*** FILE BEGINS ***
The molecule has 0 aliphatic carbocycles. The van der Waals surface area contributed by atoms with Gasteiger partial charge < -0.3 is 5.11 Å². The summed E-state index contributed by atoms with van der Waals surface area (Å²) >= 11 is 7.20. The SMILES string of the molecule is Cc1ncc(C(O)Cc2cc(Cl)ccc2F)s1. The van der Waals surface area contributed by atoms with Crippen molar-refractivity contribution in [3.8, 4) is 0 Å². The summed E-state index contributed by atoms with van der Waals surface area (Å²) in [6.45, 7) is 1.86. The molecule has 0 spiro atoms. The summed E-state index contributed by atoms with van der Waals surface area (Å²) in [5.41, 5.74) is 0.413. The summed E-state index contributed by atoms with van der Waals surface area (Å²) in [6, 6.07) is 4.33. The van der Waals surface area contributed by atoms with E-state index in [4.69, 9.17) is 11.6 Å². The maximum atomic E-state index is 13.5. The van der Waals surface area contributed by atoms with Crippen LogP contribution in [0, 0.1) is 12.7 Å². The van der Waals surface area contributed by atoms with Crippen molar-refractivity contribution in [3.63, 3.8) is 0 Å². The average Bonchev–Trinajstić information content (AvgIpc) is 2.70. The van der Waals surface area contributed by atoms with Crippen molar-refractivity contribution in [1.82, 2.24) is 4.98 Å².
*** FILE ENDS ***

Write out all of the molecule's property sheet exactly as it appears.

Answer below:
The molecule has 0 aliphatic carbocycles. The van der Waals surface area contributed by atoms with Gasteiger partial charge < -0.3 is 5.11 Å². The summed E-state index contributed by atoms with van der Waals surface area (Å²) >= 11 is 7.20. The SMILES string of the molecule is Cc1ncc(C(O)Cc2cc(Cl)ccc2F)s1. The van der Waals surface area contributed by atoms with Crippen molar-refractivity contribution in [3.8, 4) is 0 Å². The summed E-state index contributed by atoms with van der Waals surface area (Å²) in [6.45, 7) is 1.86. The molecule has 0 spiro atoms. The summed E-state index contributed by atoms with van der Waals surface area (Å²) in [5.41, 5.74) is 0.413. The summed E-state index contributed by atoms with van der Waals surface area (Å²) in [6, 6.07) is 4.33. The van der Waals surface area contributed by atoms with E-state index in [4.69, 9.17) is 11.6 Å². The maximum atomic E-state index is 13.5. The van der Waals surface area contributed by atoms with Crippen LogP contribution in [0, 0.1) is 12.7 Å². The van der Waals surface area contributed by atoms with Crippen molar-refractivity contribution in [3.63, 3.8) is 0 Å². The average Bonchev–Trinajstić information content (AvgIpc) is 2.70. The van der Waals surface area contributed by atoms with Crippen molar-refractivity contribution in [1.82, 2.24) is 4.98 Å².